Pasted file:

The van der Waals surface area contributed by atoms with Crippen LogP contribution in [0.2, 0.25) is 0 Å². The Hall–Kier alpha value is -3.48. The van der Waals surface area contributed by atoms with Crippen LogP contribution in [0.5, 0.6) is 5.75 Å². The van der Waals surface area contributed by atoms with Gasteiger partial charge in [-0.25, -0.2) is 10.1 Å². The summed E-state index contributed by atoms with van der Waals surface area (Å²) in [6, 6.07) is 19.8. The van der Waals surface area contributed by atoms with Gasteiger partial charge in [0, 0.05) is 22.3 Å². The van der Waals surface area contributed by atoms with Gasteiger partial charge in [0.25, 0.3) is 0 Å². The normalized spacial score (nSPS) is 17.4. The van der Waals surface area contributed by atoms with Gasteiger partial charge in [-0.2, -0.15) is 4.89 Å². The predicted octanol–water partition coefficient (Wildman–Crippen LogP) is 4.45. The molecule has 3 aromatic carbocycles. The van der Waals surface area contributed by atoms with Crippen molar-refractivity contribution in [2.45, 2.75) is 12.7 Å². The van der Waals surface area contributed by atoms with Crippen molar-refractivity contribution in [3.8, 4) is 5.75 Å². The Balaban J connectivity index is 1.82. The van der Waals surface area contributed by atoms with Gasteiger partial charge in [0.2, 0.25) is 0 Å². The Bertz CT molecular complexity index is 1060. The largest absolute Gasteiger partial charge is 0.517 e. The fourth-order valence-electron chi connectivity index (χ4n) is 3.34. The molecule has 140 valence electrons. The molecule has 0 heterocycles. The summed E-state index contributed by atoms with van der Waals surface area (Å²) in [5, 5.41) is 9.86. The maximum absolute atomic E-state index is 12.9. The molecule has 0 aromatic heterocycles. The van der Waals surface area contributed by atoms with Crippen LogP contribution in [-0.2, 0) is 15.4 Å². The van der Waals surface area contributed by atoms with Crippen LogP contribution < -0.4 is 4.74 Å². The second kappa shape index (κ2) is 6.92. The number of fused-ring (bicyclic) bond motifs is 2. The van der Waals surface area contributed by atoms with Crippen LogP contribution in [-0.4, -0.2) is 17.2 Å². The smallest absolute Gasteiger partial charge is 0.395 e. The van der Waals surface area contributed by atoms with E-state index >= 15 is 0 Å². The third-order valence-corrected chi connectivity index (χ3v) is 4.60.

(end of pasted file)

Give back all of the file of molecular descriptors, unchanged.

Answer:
The van der Waals surface area contributed by atoms with Crippen LogP contribution in [0.2, 0.25) is 0 Å². The Hall–Kier alpha value is -3.48. The van der Waals surface area contributed by atoms with Crippen LogP contribution in [0.5, 0.6) is 5.75 Å². The van der Waals surface area contributed by atoms with Gasteiger partial charge in [-0.25, -0.2) is 10.1 Å². The summed E-state index contributed by atoms with van der Waals surface area (Å²) in [6, 6.07) is 19.8. The van der Waals surface area contributed by atoms with Gasteiger partial charge in [0, 0.05) is 22.3 Å². The van der Waals surface area contributed by atoms with Gasteiger partial charge in [0.25, 0.3) is 0 Å². The normalized spacial score (nSPS) is 17.4. The van der Waals surface area contributed by atoms with Gasteiger partial charge in [-0.2, -0.15) is 4.89 Å². The predicted octanol–water partition coefficient (Wildman–Crippen LogP) is 4.45. The molecule has 3 aromatic carbocycles. The van der Waals surface area contributed by atoms with Crippen molar-refractivity contribution in [2.45, 2.75) is 12.7 Å². The van der Waals surface area contributed by atoms with Crippen molar-refractivity contribution in [3.8, 4) is 5.75 Å². The Balaban J connectivity index is 1.82. The van der Waals surface area contributed by atoms with Gasteiger partial charge in [0.2, 0.25) is 0 Å². The Bertz CT molecular complexity index is 1060. The largest absolute Gasteiger partial charge is 0.517 e. The fourth-order valence-electron chi connectivity index (χ4n) is 3.34. The molecule has 140 valence electrons. The molecule has 0 heterocycles. The summed E-state index contributed by atoms with van der Waals surface area (Å²) in [5, 5.41) is 9.86. The maximum absolute atomic E-state index is 12.9. The molecule has 0 aromatic heterocycles. The van der Waals surface area contributed by atoms with Crippen LogP contribution in [-0.2, 0) is 15.4 Å². The van der Waals surface area contributed by atoms with Crippen LogP contribution < -0.4 is 4.74 Å². The second kappa shape index (κ2) is 6.92. The number of fused-ring (bicyclic) bond motifs is 2. The van der Waals surface area contributed by atoms with Crippen LogP contribution in [-0.4, -0.2) is 17.2 Å². The smallest absolute Gasteiger partial charge is 0.395 e. The van der Waals surface area contributed by atoms with E-state index >= 15 is 0 Å². The third-order valence-corrected chi connectivity index (χ3v) is 4.60.